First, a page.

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The Valuation of American Options

The same process used for valuing a bond applies for an American option. In order to obtain an option value, we start from its terminal values given the interest rate values simulated at this date. Once all possible terminal values are determined from the terminal values of rates, the recursive process serves for deriving the values at other dates. For American options, whose exercise is feasible at any time between now and maturity, there is a choice at any date when the option is in-the-money. Exercising the option depends upon whether the borrower is willing to wait for opportunities that are more profitable or not. An American option has two values at each node (date i) of the tree: a value under no exercise and the exercise value. If exercise is deferred to later periods, the value is the average of the two possible values at the next date t + 1. If exercised, the value is the difference between the strike price and the gain. The calculation rule is to use the maximum of those two values. With this additional rule, the value of the options results from the backward process along the tree, starting from terminal values which are known.

The Current Value of the Prepayment Option

This methodology applies to a loan amortized with constant annuities, of which maturity is 5 years and fixed rate is 10%. The current rate is also 10%. The yearly volatility of rates is 20% (in percentage of interest rate). The borrower considers a renegotiation when the decline in interest rates generates future savings whose present value exceeds the penalty of 3%. However, being in-the-money does not necessarily trigger exercise, since immediate renegotiation may be less profitable than a deferred exercise. The borrower makes the optimal decision by comparing the immediate gain with the expected gains of later periods. The expected payoff is the expected value of all discounted gains one period later, while the immediate payoff is the exercise value.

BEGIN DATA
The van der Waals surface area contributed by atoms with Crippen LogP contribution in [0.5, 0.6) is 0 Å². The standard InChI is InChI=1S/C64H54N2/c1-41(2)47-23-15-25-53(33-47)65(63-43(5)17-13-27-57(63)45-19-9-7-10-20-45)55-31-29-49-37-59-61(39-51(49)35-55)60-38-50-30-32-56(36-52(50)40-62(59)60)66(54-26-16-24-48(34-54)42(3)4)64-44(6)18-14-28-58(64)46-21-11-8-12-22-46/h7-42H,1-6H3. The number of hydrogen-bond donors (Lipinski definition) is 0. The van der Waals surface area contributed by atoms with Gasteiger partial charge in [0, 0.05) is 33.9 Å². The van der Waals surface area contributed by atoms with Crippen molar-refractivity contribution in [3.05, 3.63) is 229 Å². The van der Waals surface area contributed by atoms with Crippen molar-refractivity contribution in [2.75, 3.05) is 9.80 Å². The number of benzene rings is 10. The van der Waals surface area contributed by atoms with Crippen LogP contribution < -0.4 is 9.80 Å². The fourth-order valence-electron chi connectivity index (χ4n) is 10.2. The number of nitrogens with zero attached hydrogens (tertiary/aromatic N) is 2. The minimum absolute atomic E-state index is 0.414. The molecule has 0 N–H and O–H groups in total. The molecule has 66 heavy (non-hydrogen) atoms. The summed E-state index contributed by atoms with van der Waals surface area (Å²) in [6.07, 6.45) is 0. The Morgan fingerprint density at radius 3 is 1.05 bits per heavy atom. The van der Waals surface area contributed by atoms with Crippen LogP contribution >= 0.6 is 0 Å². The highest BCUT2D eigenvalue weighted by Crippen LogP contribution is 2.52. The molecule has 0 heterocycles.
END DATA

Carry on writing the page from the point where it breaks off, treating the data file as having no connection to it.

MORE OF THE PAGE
The first step of the process consists of simulating the interest rate values at all dates. Equal annual periods divide the horizon. The values of u and d correspond to a yearly volatility of 20%. The binomial tree is the same as above, and extends over five periods. Dates are as of end of year (Eoy), so that date 1 is the end of period 1. The binomial tree simulates short-term rates, which are valid from one date to the next. The interest rate is not a market rate since it is a client's rate. If the bank's spread remains constant, the fixed rate follows the same process as a market rate. The strike price is 1.03 times the outstanding principal of the original loan. The payoff under immediate exercise is the difference between the value of the original loan and the strike price. Finally, the optimum payoff is determined at each node. The present value of these optimum payoffs is the option value.

We need some assumptions for making the calculations simple. Consider that the original and the new loan are fully amortized at the same date. The relevant rate for calculating the payoff for the client is the fixed rate of the loan for its remaining maturity, which declines over time.

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